Only Hobnob’s first trip to Ireland! I say that because we experienced such a fantastic assortment of experiences that there is a return trip already on the mind’s agenda. I cannot say enough about Irish hospitality—a genuine sense of generosity and humor encircled all we did. I felt nostalgic all week after coming back to NYC, a lingering sense of longing for those one-on-one exchanges that still bring a smile to my lips. Irish humor stands out as a predominating factor. ……(see other posts from our 10-day trip…. dinners… lunch… the drive…)
My friend Bob had eaten at Bang 19 years ago, his last time in Dublin, so that is a testament to their reputation. This was our first foray for dinner in Dublin, so we were fresh, anticipatory, yet duly disoriented by the time-change from New York-to-Ireland. Bang turned out to be bang-on, and delivered comfort food specialties that helped us get on track in a hurry.
Our reservation was at 7:30, and because there was a bachelorette party taking over the downstairs space, we could not do an early drink at the bar, as our friends Allison and Dan informed us. No problem, we had already stationed ourselves at nearby Kehoes, one of Dublin’s oldest pubs, soaking up the vibe (see our drink post) and loving it. Dublin, much like Nashville, was a haven for the just-pre-married—gay and straight—who headed to the environs for a fun-filled, let-loose time. We witnessed them time and again. bangrestaurant.com
(photo top of this post) Bang was a dual-level restaurant, the bare table in front (left) shows where the bachelorette party had been stationed. Photo, right, freeze dried foie gras being spooned over my gnocchi appetizer.
Carrots were definitely on every menu in mid-May, and these were a joy to ingest. Another trend in Ireland: lots of nuts, especially hazelnuts, which reigned. Right, showing the duo-level.
These look like scallops but NO, it’s actually the Spring gnocchi with crème fraiche, peas, broad beans & wild garlic, which was wildly applauded by our table. Right, our lovely server who’s outfit I admired.
The banister that separates the top floor from the bottom filled with foliage. Right, actual scallops accompanied with black pudding.
After three days of driving we welcomed coming back into town. Wilde, inside the Westbury Hotel was our welcome back to Dublin. A Thursday night, it was ripe with upscale mischief and mayhem. Noticed: Ireland’s restaurants are very accommodating to large groups (8 or more) and there was a group here that was already primed and vocal. Gorgeous environs, including flora and fauna strewed about, got us back into city mode. wilde.ie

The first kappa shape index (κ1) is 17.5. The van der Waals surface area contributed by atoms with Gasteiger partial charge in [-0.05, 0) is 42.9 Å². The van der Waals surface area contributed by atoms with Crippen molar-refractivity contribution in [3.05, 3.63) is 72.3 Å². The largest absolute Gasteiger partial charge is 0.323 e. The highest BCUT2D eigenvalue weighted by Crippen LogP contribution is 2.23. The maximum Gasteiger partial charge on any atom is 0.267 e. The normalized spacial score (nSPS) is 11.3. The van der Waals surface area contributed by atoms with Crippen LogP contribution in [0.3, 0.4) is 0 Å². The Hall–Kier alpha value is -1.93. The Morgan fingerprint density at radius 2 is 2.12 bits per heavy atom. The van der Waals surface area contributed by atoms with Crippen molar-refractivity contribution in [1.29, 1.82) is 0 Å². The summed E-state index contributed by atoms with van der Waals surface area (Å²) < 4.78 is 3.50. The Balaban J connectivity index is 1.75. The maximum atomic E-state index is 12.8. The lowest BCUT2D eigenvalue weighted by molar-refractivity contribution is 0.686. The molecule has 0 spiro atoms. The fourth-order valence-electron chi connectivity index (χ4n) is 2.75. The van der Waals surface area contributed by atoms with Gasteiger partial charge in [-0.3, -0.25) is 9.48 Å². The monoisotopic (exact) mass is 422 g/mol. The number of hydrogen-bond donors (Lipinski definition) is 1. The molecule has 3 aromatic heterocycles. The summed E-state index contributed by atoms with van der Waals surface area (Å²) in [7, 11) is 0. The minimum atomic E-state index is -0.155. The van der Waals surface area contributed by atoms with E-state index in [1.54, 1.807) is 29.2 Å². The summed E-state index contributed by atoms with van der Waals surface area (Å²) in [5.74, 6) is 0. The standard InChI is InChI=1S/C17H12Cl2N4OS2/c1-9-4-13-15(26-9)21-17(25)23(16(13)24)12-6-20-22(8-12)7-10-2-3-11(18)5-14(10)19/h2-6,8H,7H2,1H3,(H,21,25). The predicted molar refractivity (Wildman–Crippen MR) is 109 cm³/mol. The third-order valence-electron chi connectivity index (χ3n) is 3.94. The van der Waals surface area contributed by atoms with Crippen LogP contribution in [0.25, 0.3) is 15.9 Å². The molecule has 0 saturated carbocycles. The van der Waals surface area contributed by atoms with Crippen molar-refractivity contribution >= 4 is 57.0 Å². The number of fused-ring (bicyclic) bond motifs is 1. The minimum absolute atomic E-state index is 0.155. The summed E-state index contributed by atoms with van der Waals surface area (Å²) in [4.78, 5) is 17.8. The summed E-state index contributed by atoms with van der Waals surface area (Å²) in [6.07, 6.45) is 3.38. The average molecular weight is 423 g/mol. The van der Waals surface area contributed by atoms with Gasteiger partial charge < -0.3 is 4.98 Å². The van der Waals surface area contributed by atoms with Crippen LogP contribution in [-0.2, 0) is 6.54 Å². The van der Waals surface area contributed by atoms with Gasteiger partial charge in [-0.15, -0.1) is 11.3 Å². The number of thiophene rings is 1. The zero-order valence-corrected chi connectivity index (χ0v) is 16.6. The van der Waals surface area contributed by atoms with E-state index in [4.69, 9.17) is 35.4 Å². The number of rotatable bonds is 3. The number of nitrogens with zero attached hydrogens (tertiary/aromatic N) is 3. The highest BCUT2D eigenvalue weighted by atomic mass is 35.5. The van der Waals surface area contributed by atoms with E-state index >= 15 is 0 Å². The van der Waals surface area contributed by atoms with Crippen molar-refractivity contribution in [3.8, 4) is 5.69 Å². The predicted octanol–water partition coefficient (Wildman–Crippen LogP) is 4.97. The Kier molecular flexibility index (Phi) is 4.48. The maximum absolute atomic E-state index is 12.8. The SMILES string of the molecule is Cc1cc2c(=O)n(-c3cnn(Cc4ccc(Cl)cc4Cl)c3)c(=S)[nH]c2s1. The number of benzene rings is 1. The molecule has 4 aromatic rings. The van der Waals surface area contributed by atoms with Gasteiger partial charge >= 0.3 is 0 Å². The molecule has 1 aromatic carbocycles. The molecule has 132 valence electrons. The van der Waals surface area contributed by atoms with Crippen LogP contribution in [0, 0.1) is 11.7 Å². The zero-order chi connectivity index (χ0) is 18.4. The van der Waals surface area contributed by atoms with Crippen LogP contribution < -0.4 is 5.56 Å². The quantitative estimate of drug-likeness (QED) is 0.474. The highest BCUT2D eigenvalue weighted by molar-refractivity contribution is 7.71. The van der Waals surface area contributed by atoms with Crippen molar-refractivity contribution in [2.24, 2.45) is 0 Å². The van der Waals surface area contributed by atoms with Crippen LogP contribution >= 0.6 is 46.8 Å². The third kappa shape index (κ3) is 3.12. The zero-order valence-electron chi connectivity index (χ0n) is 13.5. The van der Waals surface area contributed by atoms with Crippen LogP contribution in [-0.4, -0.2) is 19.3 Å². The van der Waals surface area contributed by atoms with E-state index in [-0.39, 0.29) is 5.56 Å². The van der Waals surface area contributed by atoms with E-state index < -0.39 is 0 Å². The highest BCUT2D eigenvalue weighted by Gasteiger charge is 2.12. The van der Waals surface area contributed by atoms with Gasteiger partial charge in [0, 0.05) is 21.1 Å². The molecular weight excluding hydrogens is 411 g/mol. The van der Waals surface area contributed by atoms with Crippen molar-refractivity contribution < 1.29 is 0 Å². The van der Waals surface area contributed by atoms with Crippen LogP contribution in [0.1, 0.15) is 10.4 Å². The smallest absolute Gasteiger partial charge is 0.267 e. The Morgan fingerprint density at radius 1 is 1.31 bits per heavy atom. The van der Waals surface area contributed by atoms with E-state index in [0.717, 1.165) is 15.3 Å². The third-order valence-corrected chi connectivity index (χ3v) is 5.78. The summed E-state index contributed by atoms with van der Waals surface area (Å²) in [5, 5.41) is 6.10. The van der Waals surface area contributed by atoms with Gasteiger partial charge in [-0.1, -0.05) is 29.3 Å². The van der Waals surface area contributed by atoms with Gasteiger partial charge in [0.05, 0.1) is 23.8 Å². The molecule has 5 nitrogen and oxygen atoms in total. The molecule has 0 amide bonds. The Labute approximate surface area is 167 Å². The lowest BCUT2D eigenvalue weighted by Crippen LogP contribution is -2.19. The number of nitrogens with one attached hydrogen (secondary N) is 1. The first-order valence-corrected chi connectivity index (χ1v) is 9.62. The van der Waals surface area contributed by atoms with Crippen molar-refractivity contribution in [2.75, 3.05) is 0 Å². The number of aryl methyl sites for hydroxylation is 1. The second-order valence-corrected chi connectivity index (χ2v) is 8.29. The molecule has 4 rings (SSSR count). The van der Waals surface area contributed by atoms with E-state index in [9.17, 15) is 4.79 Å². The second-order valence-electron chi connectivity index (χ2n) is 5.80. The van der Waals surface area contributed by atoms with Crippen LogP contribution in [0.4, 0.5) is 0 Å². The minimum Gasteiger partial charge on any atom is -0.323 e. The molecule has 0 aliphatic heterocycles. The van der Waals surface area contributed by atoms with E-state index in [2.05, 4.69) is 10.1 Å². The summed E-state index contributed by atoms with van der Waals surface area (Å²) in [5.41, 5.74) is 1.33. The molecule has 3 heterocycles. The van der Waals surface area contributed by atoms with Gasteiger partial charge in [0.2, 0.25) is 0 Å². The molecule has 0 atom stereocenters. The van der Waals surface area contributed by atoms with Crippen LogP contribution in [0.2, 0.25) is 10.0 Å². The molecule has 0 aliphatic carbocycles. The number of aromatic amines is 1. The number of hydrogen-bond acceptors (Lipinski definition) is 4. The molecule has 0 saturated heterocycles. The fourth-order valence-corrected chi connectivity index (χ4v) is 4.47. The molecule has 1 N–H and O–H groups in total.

I admired the logo. Right, a perfectly cut and cooked piece of salmon, one of Ireland’s foodie gems, served with tenderstem broccoli, soy, and toasted sesame seeds.
Bob ordered the soft-shelled crabs appetizer, a crunchy delight. Right, love the mod-minimalist interior approach, right up my alley.
Risotto, a recurring theme on menus throughout the trip, due to the fact that 3 out of 4 diners in our group leaned vegetarian. This one a lovely butternut squash risotto with truffle ricotta. Right, the center of the restaurant.
Loved this bottle of wine (also ordered the exact bottle at our dinner the next night at Bastible). Right, heirloom beet salad, figs, truffle honey, candied pecans, goats cheese. Beets graced many menus.
Sweet and innocent flora. I like when a table accessory is low-key and admirable. Right, Allison loves onion rings and was delighted to see them on the menu as a side. We all enjoyed a crunch or two.
Fade Street Social
Locals recommended this spot, and it turned out to be the perfect Sunday dinner. We dined in a vaulted subterranean industrial space with a sophisticated crowd. There was a choice of atmospheres: full menus or tapas section. The pizzas, or flatbreads, here were most satisflying. fadestreetsocial.com
Lots of entrances to restaurants in Dublin defied the ultimate reveal. Right, an ample dose: Tuna, Mozzarella and Rocket flatbread with thinly sliced raw tuna, truffle bechamel, mozzarella cheese, arugula and fennel.
The space left room to breathe. Right, Dan claimed more than one time, these ravioli to be the best ever. Mushroom Open Ravioli: open mushroom ravioli with truffle, parmesan and gremolata.
I always tend to be attracted to the meat options: Veal, Onion and Truffle Flatbread came with truffle béchamel, onion puree, veal mince, parmesan, onion lyonnaise, parsley, brie, truffle and langoustine mayonnaise. Rich and wonderful. Right, we ordered the Seasonal Cabbage to share. Personally, I like to eat rich foods cut by fresh and zingy accompaniments. this seasonal cabbage glazed with a layer of apple purée, celeriac and truffle felt too heavy as a side, but could work as a veggie entree.
See Dublin’s Ultra Fine Dining, Part Two for more fabulous meals.